Delicious Doughnuts from Around the World

Doughnuts are one of the world’s most loved sweet indulgences. Who could resist some deep-fried dough that’s dusted with powdered sugar, smothered with glaze or chocolate sauce, or filled with generous amounts of Bavarian cream?

Doughnuts come in different shapes and forms, not just the ring-shaped type that we are familiar with. Some of them have unique flavorings. But all of them have one thing in common: they are sure to satisfy any sweet tooth! So, let’s take a quick tour of the different types of doughnuts enjoyed around the globe.

1) Beignet (Ancient Rome, France, and U.S.A

a plate of beignets

Beignet’s roots actually trace back to the ancient Roman era. Then the French developed their own traditional beignet using choux pastry, a dough using high moisture content to create steam during baking or frying. The French immigrants brought the recipe to New Orleans, Louisiana, U.S.A. Now, it is considered a traditional New Orleans pastry. These fluffy squares of dough are deep-fried until golden brown and dusted with confectioner’s sugar. They are best enjoyed with a cup of hot coffee or tea.

2) Churros (Spain, Portugal, Mexico)

a plate of churros with chocolate dip

Churros are of Spanish origin, but they are now found in many places around the world, from street-side stands to fine-dining restaurants. These popular ridged flute-shaped doughnuts are deep-fried, dusted with confectioner’s sugar, and dipped in chocolate, dulce de leche, or café con leche. They can also be served a la mode (with ice cream).

3) French cruller (France, Canada, U.S.A.)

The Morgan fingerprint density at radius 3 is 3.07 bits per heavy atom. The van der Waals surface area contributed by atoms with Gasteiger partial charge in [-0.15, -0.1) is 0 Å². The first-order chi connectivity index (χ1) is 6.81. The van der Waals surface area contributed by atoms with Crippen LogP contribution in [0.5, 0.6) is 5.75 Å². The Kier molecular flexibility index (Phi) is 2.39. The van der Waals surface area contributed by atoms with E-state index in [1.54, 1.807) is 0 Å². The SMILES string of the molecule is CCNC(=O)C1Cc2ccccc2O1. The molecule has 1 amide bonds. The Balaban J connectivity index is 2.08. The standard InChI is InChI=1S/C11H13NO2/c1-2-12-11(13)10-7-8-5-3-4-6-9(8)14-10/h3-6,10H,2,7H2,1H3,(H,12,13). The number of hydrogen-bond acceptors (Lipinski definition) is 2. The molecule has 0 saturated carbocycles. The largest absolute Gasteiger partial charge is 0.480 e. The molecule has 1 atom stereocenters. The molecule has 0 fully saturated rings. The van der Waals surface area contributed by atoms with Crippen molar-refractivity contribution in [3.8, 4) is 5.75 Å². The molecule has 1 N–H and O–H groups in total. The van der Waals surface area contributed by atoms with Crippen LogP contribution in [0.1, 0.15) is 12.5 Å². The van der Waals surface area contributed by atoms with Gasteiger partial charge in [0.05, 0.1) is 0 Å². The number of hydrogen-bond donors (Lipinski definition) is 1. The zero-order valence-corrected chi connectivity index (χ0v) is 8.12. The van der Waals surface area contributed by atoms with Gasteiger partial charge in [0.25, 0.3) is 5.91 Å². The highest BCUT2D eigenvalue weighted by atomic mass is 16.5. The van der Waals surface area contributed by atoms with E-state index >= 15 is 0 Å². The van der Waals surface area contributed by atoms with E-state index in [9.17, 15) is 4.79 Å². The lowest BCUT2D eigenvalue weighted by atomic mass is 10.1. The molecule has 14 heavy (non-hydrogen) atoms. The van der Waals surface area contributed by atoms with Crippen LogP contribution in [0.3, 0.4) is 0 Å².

french cullerThe French cruller is a ring-shaped and twisted doughnut that uses choux pastry, which gives it its light and airy texture. It is fried and topped with a simple sugar glaze.

4) Berliner (Germany)

berliner with jam inside

A Berliner is a doughnut with no hole in the center. It is made of sweet, yeast-rich dough. Once fried, these fluffy doughnuts are filled with jelly, jam, marmalade, custard, or chocolate, and dusted with confectioner’s sugar or regular sugar. Depending on one’s preference, Berliners may not be filled at all.

5) Sufganiyah (Israel)

classic sufganiyot

Sufganiyah (plural: sufganiyot) is a round doughnut traditionally eaten during the Jewish festival of Hanukkah. It is deep-fried in oil, filled with jam, jelly, or custard, and then dusted with powdered sugar or topped with glaze. It is similar to the Berliner in Germany or pączki in Poland.

6) Pon de ring (Japan)

three plates of pon de ring

Although Mister Donut was founded in the United States, it became so popular in Japan that many people think of it as a Japanese donut chain. Mister Donut Japan’s signature offering is “pon de ring,” which consists of a connected circle of eight balls. Pon de rings also have a uniquely chewy and airy texture due to tapioca flour (in addition to the regular wheat flour). These playful-looking doughnuts are usually topped with a simple sugar glaze, chocolate, matcha glaze, or strawberry glaze.

7) Pączki (Poland)

glazed Polish doughnuts

Pączki (plural: pączek) are sweet Polish treats that have been around since the Middle Ages. Pączki is a spherical or disk-shaped doughnut deep-fried and then dusted with powdered sugar or topped with glaze, icing, or bits of dried orange zest.

8) Puff-puff (several African countries)

dough covered in sugar

Now, let’s go to the African continent to sample some puff-puff. It is made of sweet dough containing flour, yeast, sugar, salt, butter, water, and eggs (optional). Baking powder can also be used, but yeast is more common. It is fried and then rolled in sugar with spices, such as cinnamon or nutmeg.

9) Youtiao (China)

a pile of youtiao, fried doughs

Youtiao is a long strip of dough that’s deep-fried and then lightly salted. It is usually eaten for breakfast as an accompaniment to soy milk, congee, or regular milk blended with sugar. It is known by several other names in Southeast Asian countries: you char kway, cakoi, cakwe, kuay, or shakoy.

10) Tulumba or bamiyeh (Iran and countries of the former Ottoman Empire)

piles of tulumba, fried doughs soaked in syrup

Tulumba or bamiyeh consists of unleavened dough that is given an ovoid shape with ridges along it. It is deep-fried until golden brown and crispy, then soaked in flavored sweet syrup. It is usually eaten cold.